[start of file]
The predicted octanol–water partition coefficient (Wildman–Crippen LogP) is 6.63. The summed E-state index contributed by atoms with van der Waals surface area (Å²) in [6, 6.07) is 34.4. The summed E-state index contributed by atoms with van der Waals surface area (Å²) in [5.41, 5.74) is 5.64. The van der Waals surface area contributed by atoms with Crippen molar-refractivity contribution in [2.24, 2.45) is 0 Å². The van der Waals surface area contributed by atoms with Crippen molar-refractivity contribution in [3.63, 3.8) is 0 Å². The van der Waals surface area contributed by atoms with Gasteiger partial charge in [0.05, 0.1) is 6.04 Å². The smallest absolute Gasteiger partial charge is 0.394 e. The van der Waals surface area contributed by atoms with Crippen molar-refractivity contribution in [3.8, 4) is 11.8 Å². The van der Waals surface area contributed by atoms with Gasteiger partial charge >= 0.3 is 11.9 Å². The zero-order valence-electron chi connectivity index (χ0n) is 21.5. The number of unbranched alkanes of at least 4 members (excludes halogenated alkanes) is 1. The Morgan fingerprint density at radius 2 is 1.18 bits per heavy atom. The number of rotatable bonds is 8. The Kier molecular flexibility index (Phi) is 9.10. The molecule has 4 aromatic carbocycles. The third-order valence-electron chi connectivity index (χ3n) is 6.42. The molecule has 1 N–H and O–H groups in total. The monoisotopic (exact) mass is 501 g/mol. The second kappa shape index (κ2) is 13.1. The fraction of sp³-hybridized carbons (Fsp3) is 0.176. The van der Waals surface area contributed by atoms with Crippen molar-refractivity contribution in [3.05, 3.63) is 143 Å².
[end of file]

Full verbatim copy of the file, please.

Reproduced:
The predicted octanol–water partition coefficient (Wildman–Crippen LogP) is 6.63. The summed E-state index contributed by atoms with van der Waals surface area (Å²) in [6, 6.07) is 34.4. The summed E-state index contributed by atoms with van der Waals surface area (Å²) in [5.41, 5.74) is 5.64. The van der Waals surface area contributed by atoms with Crippen molar-refractivity contribution in [2.24, 2.45) is 0 Å². The van der Waals surface area contributed by atoms with Crippen molar-refractivity contribution in [3.63, 3.8) is 0 Å². The van der Waals surface area contributed by atoms with Gasteiger partial charge in [0.05, 0.1) is 6.04 Å². The smallest absolute Gasteiger partial charge is 0.394 e. The van der Waals surface area contributed by atoms with Crippen molar-refractivity contribution in [3.8, 4) is 11.8 Å². The van der Waals surface area contributed by atoms with Gasteiger partial charge >= 0.3 is 11.9 Å². The zero-order valence-electron chi connectivity index (χ0n) is 21.5. The number of unbranched alkanes of at least 4 members (excludes halogenated alkanes) is 1. The Morgan fingerprint density at radius 2 is 1.18 bits per heavy atom. The number of rotatable bonds is 8. The Kier molecular flexibility index (Phi) is 9.10. The molecule has 4 aromatic carbocycles. The third-order valence-electron chi connectivity index (χ3n) is 6.42. The molecule has 1 N–H and O–H groups in total. The monoisotopic (exact) mass is 501 g/mol. The second kappa shape index (κ2) is 13.1. The fraction of sp³-hybridized carbons (Fsp3) is 0.176. The van der Waals surface area contributed by atoms with Crippen molar-refractivity contribution in [3.05, 3.63) is 143 Å².